Short version: Why did my total file size increase when I switched from constant quality to constrained quality at the same crf? Shouldn't this just set a maximum bitrate and thus only either do nothing or lower file size, depending on whether the maximum is hit?
Long version: I'm trying to maximise (subjective) overall quality in a library of video files given a fixed total file size limit for the entire library.
I started off with constant quality, and adjusting the crf until I hit my limit. But I found a subset of scenes (usually simple but with a single moving object) looked particularly low quality/smeary. After watching the bitrate meter during encoding I concluded too much of the budget was spent in complex high-action scenes (where subjectively I think the extra quality is somewhat wasted), leaving not enough for "simpler" scenes, so, short of a more direct method to apply an adjustable bias towards simpler scenes (I don't want to just switch straight to constant quantization or constant bitrate or anything, I'm trying to find an optimal middle ground), I decided to try constrained quality, as described here: https://trac.ffmpeg.org/wiki/Encode/VP9, where I intended to slowly lower the maximum until I couldn't justify lower quality complex scenes, then use the freed space to boost the crf to the benefit of the simple scenes.
This seems to have sort of worked, but the behaviour I'm seeing is surprising, and I don't understand it.
I expected that setting a maximum bitrate with
-b:v 1M (I'd seen quite a few complex scenes were exceeding that bitrate, pushing to around 1.5M) would reduce the total size of the entire library of video files (at the cost of reducing quality in complex scenes).
Instead, I found the total file size had increased after I applied this, meaning constrained quality mode does not behave the way I expected.
- My original expectation was that constrained quality meant "match constant quality but any scenes that exceed the maximum bitrate will use VBR/target bitrate rules to control their bitrate instead".
- Now I wonder if perhaps another possibility is that the constraint only applies globally for the entire video, and once the constant quality goal tries to cross the bitrate constraint (momentarily?, or on average over a video?), the entire video stops trying to match constant quality, and instead follows the VBR rules, which forces the "simple" scenes to suddenly use vastly more bitrate than they needed in constant quality mode. That seems insane and pointless to me, constrained quality makes no claim about boosting the quality beyond that requested, so why waste bits giving higher quality that wasn't asked for?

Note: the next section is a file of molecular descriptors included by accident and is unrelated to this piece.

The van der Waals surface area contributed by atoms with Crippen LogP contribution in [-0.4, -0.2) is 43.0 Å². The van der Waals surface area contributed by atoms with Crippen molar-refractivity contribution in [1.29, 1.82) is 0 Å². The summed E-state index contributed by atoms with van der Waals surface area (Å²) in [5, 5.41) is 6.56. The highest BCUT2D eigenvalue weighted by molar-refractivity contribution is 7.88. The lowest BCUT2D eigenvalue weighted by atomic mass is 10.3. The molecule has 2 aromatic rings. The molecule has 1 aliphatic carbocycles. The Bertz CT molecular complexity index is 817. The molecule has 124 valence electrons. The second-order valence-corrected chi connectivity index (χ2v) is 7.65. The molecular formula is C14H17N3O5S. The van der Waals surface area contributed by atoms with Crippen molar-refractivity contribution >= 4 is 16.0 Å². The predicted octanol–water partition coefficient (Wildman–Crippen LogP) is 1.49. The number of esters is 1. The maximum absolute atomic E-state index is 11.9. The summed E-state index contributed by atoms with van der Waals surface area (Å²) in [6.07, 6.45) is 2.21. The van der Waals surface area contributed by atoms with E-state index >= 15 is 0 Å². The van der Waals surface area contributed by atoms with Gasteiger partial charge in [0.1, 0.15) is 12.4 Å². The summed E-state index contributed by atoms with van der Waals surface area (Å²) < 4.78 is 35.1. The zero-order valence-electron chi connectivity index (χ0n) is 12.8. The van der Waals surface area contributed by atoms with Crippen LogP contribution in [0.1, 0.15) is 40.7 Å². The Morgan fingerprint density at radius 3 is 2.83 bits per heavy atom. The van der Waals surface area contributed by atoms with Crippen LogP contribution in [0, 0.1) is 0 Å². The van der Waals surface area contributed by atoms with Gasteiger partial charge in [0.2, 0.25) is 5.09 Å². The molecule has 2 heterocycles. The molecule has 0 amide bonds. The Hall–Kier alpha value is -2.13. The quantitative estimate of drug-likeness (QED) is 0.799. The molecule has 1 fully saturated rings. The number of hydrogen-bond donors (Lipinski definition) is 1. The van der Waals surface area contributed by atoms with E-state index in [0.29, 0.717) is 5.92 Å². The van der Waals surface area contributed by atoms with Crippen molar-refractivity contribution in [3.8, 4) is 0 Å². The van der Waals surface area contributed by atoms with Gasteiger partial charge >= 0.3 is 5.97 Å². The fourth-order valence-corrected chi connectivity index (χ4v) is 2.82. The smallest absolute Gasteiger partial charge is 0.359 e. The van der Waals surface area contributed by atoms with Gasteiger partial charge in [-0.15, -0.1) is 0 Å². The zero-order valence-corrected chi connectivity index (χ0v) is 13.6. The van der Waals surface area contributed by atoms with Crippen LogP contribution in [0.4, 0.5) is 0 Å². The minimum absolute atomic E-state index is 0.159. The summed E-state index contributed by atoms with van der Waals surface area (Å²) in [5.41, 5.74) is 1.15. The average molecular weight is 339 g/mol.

Some videos use significantly less in constrained quality mode, as expected, and some videos use significantly more, which I didn't expect at all. On the other hand, without me having to change the crf at all, the "simple" scenes I originally wanted to boost the quality for have actually increased in quality, exactly as I originally wanted, I just don't know why it behaves this way!
I'm seeing a subset of longer videos reduce in size by 7% or so (276MB -> 257MB total for 17 files), but I'm seeing a subset of shorter videos increase in size by 40% or so (95MB -> 133MB total for 220 files).
Commands used look something like
ffmpeg -y -i in_file.mov -c:v libvpx-vp9 -crf 32 -b:v 0 -pass 1 -passlogfile in_file.webm.log -an -f null /dev/null && ffmpeg -i in_file.webm -c:v libvpx-vp9 -crf 32 -b:v 0 -pass 2 -passlogfile in_file.webm.log -an out_file.webm
ffmpeg -y -i in_file.mov -c:v libvpx-vp9 -crf 32 -b:v 1M -pass 1 -passlogfile in_file.webm.log -an -f null /dev/null && ffmpeg -i in_file.webm -c:v libvpx-vp9 -crf 32 -b:v 1M -pass 2 -passlogfile in_file.webm.log -an out_file.webm
(so identical beyond the -b:v value)